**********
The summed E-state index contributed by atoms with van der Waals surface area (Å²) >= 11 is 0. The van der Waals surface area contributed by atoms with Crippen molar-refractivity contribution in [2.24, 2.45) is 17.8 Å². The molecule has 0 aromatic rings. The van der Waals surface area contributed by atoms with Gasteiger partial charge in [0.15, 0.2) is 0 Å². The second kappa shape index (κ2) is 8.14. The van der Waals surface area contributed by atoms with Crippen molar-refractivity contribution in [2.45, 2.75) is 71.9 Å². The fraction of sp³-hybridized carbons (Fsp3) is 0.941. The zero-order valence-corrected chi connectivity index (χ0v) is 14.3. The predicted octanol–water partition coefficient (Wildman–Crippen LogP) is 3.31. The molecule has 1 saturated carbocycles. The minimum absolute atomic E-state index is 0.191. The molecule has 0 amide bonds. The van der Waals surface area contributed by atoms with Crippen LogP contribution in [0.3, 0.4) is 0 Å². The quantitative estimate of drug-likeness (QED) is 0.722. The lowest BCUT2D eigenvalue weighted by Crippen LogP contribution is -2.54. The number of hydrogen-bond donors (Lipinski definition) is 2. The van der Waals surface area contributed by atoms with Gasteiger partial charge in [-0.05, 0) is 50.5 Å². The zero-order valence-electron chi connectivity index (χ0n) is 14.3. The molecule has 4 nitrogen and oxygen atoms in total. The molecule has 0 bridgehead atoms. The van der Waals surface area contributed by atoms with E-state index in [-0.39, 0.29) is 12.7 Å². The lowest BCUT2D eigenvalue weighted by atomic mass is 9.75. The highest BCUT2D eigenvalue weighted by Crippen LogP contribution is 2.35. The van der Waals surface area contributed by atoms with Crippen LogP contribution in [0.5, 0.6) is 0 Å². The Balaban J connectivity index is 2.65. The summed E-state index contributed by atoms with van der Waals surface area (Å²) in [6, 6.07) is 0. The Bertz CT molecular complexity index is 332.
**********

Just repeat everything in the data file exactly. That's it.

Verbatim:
The summed E-state index contributed by atoms with van der Waals surface area (Å²) >= 11 is 0. The van der Waals surface area contributed by atoms with Crippen molar-refractivity contribution in [2.24, 2.45) is 17.8 Å². The molecule has 0 aromatic rings. The van der Waals surface area contributed by atoms with Gasteiger partial charge in [0.15, 0.2) is 0 Å². The second kappa shape index (κ2) is 8.14. The van der Waals surface area contributed by atoms with Crippen molar-refractivity contribution in [2.45, 2.75) is 71.9 Å². The fraction of sp³-hybridized carbons (Fsp3) is 0.941. The zero-order valence-corrected chi connectivity index (χ0v) is 14.3. The predicted octanol–water partition coefficient (Wildman–Crippen LogP) is 3.31. The molecule has 1 saturated carbocycles. The minimum absolute atomic E-state index is 0.191. The molecule has 0 amide bonds. The van der Waals surface area contributed by atoms with Crippen LogP contribution in [0.3, 0.4) is 0 Å². The quantitative estimate of drug-likeness (QED) is 0.722. The lowest BCUT2D eigenvalue weighted by Crippen LogP contribution is -2.54. The number of hydrogen-bond donors (Lipinski definition) is 2. The van der Waals surface area contributed by atoms with Gasteiger partial charge in [-0.05, 0) is 50.5 Å². The zero-order valence-electron chi connectivity index (χ0n) is 14.3. The molecule has 4 nitrogen and oxygen atoms in total. The molecule has 0 bridgehead atoms. The van der Waals surface area contributed by atoms with E-state index in [-0.39, 0.29) is 12.7 Å². The lowest BCUT2D eigenvalue weighted by atomic mass is 9.75. The highest BCUT2D eigenvalue weighted by Crippen LogP contribution is 2.35. The van der Waals surface area contributed by atoms with Crippen LogP contribution in [0.5, 0.6) is 0 Å². The Balaban J connectivity index is 2.65. The summed E-state index contributed by atoms with van der Waals surface area (Å²) in [6, 6.07) is 0. The Bertz CT molecular complexity index is 332.